Relationships among the Energy, Emergy, and Money Flows of the United States from 1900 to 2011

Abstract

*Correspondence: Daniel Elliott Campbell , Atlantic Ecology Division, National Health and Environmental Effects Research Laboratory, Office of Research and Development, United States Environmental Protection Agency, 27 Tarzwell Drive, Narragansett, RI 02882, USA e-mail: campbell.dan@epa.gov Energy Systems Language models of the resource base for the U.S. economy and of economic exchange were used, respectively, (1) to show how energy consumption and emergy use contribute to real and nominal gross domestic product (GDP) and (2) to propose a model of coupled flows that explains high correlations of these inputs with measures of market-based economic activity. We examined a third power law model of growth supported by excess resources and found evidence that it has governed U.S. economic growth since 1900, i.e., nominal GDP was best explained by a power function of total emergy use with exponent 2.8. We used a weight of evidence approach to identify relationships among emergy, energy, and money flows in the U.S. from 1900 to 2011. All measures of quality adjusted energy consumption had a relationship with nominal GDP that was best described by a hyperbolic function plus a constant and the relationship between all measures of energy consumption and real GDP was best described by a second order polynomial. The fact that energy consumption per unit of real GDP declined after 1996 as real GDP continued to increase indicates that energy conservation or a shift toward less energy intensive industries has resulted in lower fossil fuel use and reduced CO2 emissions while maintaining growth in real GDP. Since all energy consumption measures versus real GDP deviated from a power law relationship after 1996; whereas, total emergy use did not, we concluded that total emergy use captured more of the factors responsible for the increase in real GDP than did energy measures alone, and as a result, total emergy use may be the best measure to quantify the biophysical basis for social and economic activity in the information age. The emergy to money ratio measured as solar emjoules per nominal $ followed a decreasing trend from a high of 1.01E+14 semj/$ in 1902 to 1.56E+12 semj/$ in 2011 with fluctuations in its value corresponding to major periods of inflation and deflation over this time.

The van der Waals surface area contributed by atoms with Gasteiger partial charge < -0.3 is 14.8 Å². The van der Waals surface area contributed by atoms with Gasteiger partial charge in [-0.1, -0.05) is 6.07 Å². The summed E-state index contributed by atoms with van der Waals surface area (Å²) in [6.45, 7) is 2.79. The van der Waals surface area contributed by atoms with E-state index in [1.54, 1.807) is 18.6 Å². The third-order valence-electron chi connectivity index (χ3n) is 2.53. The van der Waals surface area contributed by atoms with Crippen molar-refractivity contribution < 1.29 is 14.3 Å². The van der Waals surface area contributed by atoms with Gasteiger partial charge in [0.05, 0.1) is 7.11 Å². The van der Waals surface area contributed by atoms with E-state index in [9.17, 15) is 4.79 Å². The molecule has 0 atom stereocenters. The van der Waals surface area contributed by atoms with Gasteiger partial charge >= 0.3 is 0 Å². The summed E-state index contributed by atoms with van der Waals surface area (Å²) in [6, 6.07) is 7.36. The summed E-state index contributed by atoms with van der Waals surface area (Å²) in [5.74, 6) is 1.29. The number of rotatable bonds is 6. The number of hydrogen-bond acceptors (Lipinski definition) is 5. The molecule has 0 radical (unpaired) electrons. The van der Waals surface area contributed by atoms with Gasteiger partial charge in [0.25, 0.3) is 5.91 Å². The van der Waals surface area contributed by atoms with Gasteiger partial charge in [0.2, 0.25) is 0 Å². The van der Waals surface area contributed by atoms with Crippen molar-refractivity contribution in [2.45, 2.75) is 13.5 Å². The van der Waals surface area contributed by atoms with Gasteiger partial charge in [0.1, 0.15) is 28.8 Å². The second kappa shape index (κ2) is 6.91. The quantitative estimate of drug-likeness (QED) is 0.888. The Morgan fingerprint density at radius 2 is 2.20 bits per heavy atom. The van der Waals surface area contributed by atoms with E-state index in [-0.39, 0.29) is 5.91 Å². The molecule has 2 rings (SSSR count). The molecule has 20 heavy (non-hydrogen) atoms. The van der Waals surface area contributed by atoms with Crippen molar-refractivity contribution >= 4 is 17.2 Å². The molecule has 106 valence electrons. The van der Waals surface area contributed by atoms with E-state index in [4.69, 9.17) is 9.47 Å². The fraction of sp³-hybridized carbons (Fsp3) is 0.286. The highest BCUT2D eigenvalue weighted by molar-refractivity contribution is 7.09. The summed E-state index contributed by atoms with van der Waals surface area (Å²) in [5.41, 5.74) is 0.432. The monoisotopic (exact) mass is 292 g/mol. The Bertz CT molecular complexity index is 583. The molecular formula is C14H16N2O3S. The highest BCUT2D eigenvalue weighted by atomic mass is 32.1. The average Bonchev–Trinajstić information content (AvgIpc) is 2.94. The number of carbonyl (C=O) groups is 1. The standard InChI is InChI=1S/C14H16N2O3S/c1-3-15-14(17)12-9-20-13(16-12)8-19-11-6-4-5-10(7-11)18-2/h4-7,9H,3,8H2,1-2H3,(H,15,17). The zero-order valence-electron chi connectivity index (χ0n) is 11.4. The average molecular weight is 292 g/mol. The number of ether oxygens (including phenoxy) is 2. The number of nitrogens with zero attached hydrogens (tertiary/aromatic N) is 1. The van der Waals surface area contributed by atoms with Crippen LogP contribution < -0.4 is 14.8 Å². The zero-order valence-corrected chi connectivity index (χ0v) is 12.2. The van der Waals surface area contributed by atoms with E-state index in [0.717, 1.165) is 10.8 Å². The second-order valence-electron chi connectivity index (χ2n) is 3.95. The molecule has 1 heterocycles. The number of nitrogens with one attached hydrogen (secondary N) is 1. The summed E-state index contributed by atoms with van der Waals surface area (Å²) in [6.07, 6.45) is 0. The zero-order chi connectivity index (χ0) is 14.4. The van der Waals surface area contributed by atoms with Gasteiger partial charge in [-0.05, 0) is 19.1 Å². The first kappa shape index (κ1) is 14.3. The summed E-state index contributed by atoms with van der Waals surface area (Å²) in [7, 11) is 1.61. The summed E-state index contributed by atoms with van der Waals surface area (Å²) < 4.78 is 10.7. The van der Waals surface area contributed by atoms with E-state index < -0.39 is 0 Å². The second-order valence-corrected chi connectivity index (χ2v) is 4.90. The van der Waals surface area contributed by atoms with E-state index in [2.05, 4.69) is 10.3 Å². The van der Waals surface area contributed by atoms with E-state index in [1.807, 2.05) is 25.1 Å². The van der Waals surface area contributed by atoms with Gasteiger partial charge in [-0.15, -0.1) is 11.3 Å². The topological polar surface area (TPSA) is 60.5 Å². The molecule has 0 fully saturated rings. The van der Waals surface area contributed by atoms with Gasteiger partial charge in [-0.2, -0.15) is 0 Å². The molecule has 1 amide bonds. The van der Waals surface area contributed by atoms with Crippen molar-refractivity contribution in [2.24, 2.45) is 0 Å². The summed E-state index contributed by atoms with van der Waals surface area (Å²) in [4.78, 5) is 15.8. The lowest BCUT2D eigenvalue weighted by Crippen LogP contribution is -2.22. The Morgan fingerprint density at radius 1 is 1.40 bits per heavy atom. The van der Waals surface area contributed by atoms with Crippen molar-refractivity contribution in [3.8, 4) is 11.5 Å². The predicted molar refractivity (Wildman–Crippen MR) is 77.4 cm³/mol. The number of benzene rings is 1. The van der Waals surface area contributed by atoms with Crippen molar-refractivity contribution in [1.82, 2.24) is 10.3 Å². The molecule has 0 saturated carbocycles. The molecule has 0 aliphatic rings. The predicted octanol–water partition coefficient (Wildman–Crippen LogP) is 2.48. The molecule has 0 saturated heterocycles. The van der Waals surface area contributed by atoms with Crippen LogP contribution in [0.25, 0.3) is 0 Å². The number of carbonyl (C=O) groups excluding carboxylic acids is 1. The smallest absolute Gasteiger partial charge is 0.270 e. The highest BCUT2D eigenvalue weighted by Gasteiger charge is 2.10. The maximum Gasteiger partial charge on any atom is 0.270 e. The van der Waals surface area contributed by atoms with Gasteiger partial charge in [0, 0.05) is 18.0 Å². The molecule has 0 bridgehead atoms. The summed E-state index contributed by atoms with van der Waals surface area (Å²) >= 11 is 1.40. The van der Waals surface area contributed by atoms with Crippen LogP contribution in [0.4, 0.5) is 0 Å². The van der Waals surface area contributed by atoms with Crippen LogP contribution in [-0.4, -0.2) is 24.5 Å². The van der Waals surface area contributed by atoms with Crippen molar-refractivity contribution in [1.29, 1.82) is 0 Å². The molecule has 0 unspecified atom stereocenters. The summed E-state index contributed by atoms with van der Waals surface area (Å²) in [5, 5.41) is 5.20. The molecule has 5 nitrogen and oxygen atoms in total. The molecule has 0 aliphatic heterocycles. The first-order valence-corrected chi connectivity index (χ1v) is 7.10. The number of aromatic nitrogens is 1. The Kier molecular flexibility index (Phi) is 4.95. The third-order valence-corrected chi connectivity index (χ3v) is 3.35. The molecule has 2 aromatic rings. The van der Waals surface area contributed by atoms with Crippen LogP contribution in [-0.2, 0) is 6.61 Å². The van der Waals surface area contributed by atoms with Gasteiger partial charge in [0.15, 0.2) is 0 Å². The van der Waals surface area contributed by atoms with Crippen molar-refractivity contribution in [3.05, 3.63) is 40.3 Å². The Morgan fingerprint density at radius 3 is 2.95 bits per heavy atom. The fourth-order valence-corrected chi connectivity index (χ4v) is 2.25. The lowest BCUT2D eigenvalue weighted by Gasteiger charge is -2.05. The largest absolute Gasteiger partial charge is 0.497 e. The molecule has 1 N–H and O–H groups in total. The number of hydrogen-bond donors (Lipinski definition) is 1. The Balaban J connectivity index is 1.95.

DOI: 10.3389/fenrg.2014.00041

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@inproceedings{Campbell2014RelationshipsAT, title={Relationships among the Energy, Emergy, and Money Flows of the United States from 1900 to 2011}, author={Daniel Elliott Campbell and Hongfang Lu and Henry Allen Walker}, booktitle={Front. Energy Res.}, year={2014} }